How does he rise against a load of woes,
And thank the gods that throw the weight upon

Syph. 'Tis pride, rank pride, and haughtiness of soul;

I think the Romans call it stoicism.

Had not your royal father thought so highly
Of Roman virtue, and of Cato's cause,

He had not fallen by a slave's hand inglorious :
Nor would his slaughtered army now have lain
On Afric's sands disfigured with their wounds,
To gorge the wolves and vultures of Numidia.

Juba. Why dost thou call my sorrows up afresh? My father's name brings tears into my eyes. Syph. Oh, that you would profit by your fa ther's ills!

Juba. What wouldst thou have me do?
Syph. Abandon Cato.

Juba. Syphax, I should be more than twice an orphan

[blocks in formation]

Alas, he is dead! but can you e'er forget
The tender sorrows, and the pangs of nature,
The fond embraces, and repeated blessings,
Which you drew from him in your last farewell?
Still must I cherish the dear, sad remembrance,
At once to torture and to please my soul.
The good old king at parting wrung my hand,
(His eyes brim-full of tears) then sighing, cried,
Pr'ythee be careful of my son! His grief
Swelled up so high, he could not utter more.

Juba. Alas! thy story me'ts away my soul; That best of fathers! how shall I discharge The gratitude and duty which I owe him!

Syph. By laying up his counsels in your heart. Juba. His counsels bade ne yield to thy di


Then, Syphax, chide me in severest terms;
Vent all thy passion, and I will stand its shock,
Calm and unruffled as a summer sea,
When not a breath of wind flies o'er its surface.
Syph. Alas! my prince, I would guide thee to
your safety.

Juba. I do believe thou wouldst; but tell me


Syph. Fly from the fate that follows Cæsar's foes!

Juba. My father scorned to do it.

Syph. And therefore died.

The face of war, and make even horror smile!
At sight of thee my heart shakes off its sorrows;
I feel a dawn of joy break in upon me,
And for a while forget the approach of Cæsar.
Mar. I should be grieved, young prince, to
think my presence

Unbent your thoughts, and slackened them to


While, warm with slaughter, our victorious foe
Threatens aloud, and calls you to the field.
Juba. Oh, Marcia, let me hope thy kind con-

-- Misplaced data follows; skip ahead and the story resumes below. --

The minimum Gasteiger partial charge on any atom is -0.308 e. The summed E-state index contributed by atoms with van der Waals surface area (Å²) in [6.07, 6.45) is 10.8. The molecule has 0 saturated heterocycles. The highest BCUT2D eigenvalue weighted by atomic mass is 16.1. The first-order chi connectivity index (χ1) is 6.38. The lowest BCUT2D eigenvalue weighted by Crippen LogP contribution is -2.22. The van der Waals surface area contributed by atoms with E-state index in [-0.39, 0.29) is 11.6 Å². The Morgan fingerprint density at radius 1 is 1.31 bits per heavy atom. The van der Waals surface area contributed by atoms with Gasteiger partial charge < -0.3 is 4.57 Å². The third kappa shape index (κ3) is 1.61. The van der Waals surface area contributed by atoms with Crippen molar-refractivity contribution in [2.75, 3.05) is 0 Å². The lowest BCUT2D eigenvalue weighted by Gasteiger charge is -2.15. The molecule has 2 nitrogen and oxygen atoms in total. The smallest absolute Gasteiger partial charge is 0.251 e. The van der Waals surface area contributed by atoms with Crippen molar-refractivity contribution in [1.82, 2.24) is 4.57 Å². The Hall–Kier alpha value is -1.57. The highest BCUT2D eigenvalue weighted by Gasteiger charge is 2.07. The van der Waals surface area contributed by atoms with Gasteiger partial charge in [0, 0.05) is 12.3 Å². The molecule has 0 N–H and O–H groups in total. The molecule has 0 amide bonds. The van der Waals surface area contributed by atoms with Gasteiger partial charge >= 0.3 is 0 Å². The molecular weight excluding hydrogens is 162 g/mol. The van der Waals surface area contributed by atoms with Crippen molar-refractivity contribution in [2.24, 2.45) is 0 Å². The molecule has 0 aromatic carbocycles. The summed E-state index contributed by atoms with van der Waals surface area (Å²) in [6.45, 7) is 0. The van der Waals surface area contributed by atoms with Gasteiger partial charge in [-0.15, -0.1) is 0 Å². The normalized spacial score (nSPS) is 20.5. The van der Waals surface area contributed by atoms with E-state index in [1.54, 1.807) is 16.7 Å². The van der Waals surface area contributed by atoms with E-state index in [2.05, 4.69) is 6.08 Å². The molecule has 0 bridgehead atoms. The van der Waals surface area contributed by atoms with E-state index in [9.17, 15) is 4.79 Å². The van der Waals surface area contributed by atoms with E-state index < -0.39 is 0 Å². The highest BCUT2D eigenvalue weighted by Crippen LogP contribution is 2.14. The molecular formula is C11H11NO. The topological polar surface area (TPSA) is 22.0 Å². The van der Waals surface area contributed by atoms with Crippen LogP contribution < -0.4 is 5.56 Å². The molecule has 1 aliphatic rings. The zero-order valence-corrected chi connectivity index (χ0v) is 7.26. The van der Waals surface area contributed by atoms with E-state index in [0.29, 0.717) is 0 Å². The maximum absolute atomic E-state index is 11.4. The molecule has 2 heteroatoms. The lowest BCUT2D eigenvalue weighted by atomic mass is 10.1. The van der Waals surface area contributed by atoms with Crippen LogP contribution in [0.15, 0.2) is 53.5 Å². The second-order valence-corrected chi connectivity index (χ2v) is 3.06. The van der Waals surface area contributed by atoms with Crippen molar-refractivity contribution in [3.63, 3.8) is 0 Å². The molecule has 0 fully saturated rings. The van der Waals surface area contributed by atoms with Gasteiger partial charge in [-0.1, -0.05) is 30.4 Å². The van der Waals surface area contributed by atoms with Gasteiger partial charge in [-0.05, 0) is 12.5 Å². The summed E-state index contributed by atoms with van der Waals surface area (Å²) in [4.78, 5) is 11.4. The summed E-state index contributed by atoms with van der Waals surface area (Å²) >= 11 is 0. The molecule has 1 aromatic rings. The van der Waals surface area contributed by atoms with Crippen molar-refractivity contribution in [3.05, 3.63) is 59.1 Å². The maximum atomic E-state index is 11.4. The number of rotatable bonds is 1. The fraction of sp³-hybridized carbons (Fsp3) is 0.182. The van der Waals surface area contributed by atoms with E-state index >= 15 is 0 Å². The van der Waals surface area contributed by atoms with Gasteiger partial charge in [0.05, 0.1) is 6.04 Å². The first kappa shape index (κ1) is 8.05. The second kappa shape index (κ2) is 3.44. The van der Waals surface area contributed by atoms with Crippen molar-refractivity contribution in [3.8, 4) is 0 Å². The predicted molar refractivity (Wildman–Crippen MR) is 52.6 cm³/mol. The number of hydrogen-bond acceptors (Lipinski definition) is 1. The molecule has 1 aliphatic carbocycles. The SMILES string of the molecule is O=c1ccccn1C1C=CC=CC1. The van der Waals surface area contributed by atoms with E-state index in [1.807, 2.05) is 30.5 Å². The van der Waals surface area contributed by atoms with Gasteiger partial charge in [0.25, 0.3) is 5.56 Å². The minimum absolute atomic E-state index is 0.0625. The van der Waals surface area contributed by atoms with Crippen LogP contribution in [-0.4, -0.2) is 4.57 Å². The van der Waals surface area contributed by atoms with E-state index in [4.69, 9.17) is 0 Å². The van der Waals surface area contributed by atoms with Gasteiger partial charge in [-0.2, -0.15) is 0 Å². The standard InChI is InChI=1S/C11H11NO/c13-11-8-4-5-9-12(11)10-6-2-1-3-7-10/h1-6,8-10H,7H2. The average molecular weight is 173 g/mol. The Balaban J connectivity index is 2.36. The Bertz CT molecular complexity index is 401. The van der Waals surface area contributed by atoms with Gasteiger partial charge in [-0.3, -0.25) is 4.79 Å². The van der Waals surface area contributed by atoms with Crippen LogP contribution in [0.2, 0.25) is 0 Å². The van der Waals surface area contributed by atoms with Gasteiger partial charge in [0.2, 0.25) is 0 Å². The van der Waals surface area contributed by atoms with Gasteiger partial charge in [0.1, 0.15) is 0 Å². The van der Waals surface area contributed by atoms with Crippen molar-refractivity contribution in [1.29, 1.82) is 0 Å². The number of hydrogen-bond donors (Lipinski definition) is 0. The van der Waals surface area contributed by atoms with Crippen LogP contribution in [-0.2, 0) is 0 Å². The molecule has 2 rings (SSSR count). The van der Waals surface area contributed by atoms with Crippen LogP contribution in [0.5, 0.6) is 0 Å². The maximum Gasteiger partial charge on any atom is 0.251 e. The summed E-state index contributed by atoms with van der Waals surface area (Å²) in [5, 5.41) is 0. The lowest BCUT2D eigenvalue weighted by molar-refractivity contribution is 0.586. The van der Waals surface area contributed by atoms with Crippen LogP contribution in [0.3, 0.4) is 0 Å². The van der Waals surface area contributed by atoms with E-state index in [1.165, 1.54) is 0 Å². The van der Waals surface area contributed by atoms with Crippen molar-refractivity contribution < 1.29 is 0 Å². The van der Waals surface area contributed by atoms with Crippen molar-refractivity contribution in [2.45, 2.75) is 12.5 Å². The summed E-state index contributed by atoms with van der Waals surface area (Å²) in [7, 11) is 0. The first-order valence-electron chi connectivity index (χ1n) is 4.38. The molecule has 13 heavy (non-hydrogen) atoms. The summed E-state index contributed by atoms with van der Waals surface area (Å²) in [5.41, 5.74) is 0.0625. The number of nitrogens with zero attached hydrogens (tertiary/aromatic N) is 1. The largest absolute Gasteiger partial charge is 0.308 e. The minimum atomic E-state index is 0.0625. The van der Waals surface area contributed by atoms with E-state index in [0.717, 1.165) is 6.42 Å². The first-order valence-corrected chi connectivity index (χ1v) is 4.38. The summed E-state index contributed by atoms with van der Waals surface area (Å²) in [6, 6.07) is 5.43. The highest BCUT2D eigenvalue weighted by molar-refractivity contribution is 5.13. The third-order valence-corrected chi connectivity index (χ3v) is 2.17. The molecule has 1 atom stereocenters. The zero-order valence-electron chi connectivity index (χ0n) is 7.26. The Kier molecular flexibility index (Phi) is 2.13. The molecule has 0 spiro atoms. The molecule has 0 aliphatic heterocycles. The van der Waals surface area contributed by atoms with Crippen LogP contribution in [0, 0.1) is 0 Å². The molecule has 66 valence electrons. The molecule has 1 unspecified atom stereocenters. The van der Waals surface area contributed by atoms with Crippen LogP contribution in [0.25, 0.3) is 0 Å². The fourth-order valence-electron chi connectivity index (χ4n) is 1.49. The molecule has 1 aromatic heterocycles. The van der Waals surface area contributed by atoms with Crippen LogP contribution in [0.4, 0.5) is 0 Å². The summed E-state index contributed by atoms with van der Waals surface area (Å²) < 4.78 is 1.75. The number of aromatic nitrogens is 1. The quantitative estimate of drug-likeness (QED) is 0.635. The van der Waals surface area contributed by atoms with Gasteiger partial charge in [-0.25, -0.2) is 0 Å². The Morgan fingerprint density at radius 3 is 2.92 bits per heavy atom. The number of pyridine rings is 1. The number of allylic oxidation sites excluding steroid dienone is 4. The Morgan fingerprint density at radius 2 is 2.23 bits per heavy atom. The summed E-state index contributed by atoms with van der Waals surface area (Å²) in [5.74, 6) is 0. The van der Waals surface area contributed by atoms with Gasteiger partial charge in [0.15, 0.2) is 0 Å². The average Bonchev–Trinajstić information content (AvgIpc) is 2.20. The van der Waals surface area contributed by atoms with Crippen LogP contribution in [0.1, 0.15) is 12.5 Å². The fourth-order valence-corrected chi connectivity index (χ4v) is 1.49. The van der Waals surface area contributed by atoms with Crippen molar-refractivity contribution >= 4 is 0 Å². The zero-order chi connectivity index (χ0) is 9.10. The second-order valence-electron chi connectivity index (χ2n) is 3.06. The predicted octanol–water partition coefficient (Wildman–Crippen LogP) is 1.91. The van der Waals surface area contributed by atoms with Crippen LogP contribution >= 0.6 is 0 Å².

Juba. Better to die ten thousand thousand And gentle wishes follow me to battle!


Than wound my honour.

Syph. Rather say your love.

The thought will give new vigour to my arm, Add strength and weight to my descending sword,

Juba. Syphax, I have promised to preserve my And drive it in a tempest on the foe.


Why wilt thou urge me to confess a flame,
I long have stifled, and would fain conceal?
Syph. Believe me, prince, though hard to con-
quer love,

'Tis easy to divert and break its force.
Absence might cure it, or a second mistress
Light up another flame and put out this.
The glowing dames of Zama's royal court
Have faces flushed with more exalted charms;
The sun that rolls his chariot o'er their heads,
Works up more fire and colour in their cheeks;
Were you with these, my prince, you would soon

The pale, unripened beauties of the north.

Juba. 'Tis not a set of features, or complexion, The tincture of a skin, that I admire : Beauty soon grows familiar to the lover, Fades in his eye, and palls upon the sense. The virtuous Marcia towers above her sex: True, she is fair, (Oh, how divinely fair!) But still the lovely maid improves her charms With inward greatness, unaffected wisdom, And sanctity of manners; Cato's soul Shines out in every thing she acts or speaks, While winning mildness and attractive smiles, Dwell in her looks, and, with becoming grace, Soften the rigour of her father's virtue.

Syph. How does your tongue grow wanton in her praise!

But on my knees I beg you would considerJuba. Ha! Syphax, is it not she? She moves

this way:

And with her Lucia, Lucius's fair daughter.
My heart beats thick-I prithee, Syphax, leave


Syph. Ten thousand curses fasten on them both!

Now will the woman, with a single glance, Undo what I have been labouring all this while. [Exit Syphax.


Mar. My prayers and wishes always shall attend

The friends of Rome, the glorious cause of vir

[blocks in formation]


In pleasing dreams, and lose myself in love,
When every moment Cato's life's at stake?
Cæsar comes armed with terror and revenge,
And aims his thunder at my father's head.

Juba. Hail, charming maid! How does thy Should not the sad occasion swallow up

beauty smooth

My other cares, and draw them all into it?

« PreviousContinue »